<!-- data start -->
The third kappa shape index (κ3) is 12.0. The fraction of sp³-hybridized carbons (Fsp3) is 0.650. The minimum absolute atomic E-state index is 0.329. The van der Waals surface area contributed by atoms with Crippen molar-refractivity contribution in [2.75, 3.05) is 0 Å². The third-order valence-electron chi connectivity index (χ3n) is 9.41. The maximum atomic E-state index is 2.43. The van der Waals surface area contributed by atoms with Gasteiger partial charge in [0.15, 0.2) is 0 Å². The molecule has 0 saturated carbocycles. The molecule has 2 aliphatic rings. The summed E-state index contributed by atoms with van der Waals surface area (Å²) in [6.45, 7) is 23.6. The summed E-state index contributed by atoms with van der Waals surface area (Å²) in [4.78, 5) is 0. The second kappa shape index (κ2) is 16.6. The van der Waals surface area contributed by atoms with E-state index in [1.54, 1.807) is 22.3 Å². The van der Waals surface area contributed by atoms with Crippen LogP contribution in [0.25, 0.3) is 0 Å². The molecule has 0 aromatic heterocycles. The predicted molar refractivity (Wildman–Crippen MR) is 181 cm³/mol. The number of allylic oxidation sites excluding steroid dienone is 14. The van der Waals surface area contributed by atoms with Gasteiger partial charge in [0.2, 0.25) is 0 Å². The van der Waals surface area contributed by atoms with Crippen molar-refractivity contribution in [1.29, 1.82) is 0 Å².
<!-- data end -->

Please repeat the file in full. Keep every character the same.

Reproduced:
The third kappa shape index (κ3) is 12.0. The fraction of sp³-hybridized carbons (Fsp3) is 0.650. The minimum absolute atomic E-state index is 0.329. The van der Waals surface area contributed by atoms with Crippen molar-refractivity contribution in [2.75, 3.05) is 0 Å². The third-order valence-electron chi connectivity index (χ3n) is 9.41. The maximum atomic E-state index is 2.43. The van der Waals surface area contributed by atoms with Gasteiger partial charge in [0.15, 0.2) is 0 Å². The molecule has 0 saturated carbocycles. The molecule has 2 aliphatic rings. The summed E-state index contributed by atoms with van der Waals surface area (Å²) in [6.45, 7) is 23.6. The summed E-state index contributed by atoms with van der Waals surface area (Å²) in [4.78, 5) is 0. The second kappa shape index (κ2) is 16.6. The van der Waals surface area contributed by atoms with E-state index in [1.54, 1.807) is 22.3 Å². The van der Waals surface area contributed by atoms with Crippen LogP contribution in [0.25, 0.3) is 0 Å². The molecule has 0 aromatic heterocycles. The predicted molar refractivity (Wildman–Crippen MR) is 181 cm³/mol. The number of allylic oxidation sites excluding steroid dienone is 14. The van der Waals surface area contributed by atoms with Gasteiger partial charge in [0.2, 0.25) is 0 Å². The van der Waals surface area contributed by atoms with Crippen molar-refractivity contribution in [1.29, 1.82) is 0 Å².